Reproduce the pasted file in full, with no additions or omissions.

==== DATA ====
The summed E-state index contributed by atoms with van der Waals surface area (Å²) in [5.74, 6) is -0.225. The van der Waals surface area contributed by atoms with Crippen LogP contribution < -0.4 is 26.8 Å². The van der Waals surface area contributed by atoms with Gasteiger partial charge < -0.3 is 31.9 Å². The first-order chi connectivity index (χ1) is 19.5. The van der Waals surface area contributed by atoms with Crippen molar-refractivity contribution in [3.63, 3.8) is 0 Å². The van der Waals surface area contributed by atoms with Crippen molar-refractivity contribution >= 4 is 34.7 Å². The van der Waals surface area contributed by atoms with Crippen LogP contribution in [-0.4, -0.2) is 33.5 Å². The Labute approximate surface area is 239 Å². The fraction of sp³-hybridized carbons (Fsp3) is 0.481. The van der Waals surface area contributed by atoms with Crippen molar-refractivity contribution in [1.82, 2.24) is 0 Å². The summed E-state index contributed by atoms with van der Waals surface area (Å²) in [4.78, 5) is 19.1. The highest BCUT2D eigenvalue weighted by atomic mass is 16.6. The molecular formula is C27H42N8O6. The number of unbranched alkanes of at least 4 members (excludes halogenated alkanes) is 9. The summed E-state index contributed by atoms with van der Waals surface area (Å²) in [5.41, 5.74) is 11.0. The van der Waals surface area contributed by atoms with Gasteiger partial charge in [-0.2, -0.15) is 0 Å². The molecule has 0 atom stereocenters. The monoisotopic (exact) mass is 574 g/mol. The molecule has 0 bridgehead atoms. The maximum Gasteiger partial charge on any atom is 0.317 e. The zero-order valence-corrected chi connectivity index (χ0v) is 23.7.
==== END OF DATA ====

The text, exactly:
The summed E-state index contributed by atoms with van der Waals surface area (Å²) in [5.74, 6) is -0.225. The van der Waals surface area contributed by atoms with Crippen LogP contribution < -0.4 is 26.8 Å². The van der Waals surface area contributed by atoms with Gasteiger partial charge < -0.3 is 31.9 Å². The first-order chi connectivity index (χ1) is 19.5. The van der Waals surface area contributed by atoms with Crippen molar-refractivity contribution in [3.63, 3.8) is 0 Å². The van der Waals surface area contributed by atoms with Crippen molar-refractivity contribution >= 4 is 34.7 Å². The van der Waals surface area contributed by atoms with Crippen LogP contribution in [-0.4, -0.2) is 33.5 Å². The Labute approximate surface area is 239 Å². The fraction of sp³-hybridized carbons (Fsp3) is 0.481. The van der Waals surface area contributed by atoms with Crippen molar-refractivity contribution in [1.82, 2.24) is 0 Å². The summed E-state index contributed by atoms with van der Waals surface area (Å²) in [4.78, 5) is 19.1. The highest BCUT2D eigenvalue weighted by atomic mass is 16.6. The molecular formula is C27H42N8O6. The number of unbranched alkanes of at least 4 members (excludes halogenated alkanes) is 9. The summed E-state index contributed by atoms with van der Waals surface area (Å²) in [5.41, 5.74) is 11.0. The van der Waals surface area contributed by atoms with Gasteiger partial charge in [-0.2, -0.15) is 0 Å². The molecule has 0 atom stereocenters. The monoisotopic (exact) mass is 574 g/mol. The molecule has 0 bridgehead atoms. The maximum Gasteiger partial charge on any atom is 0.317 e. The zero-order valence-corrected chi connectivity index (χ0v) is 23.7.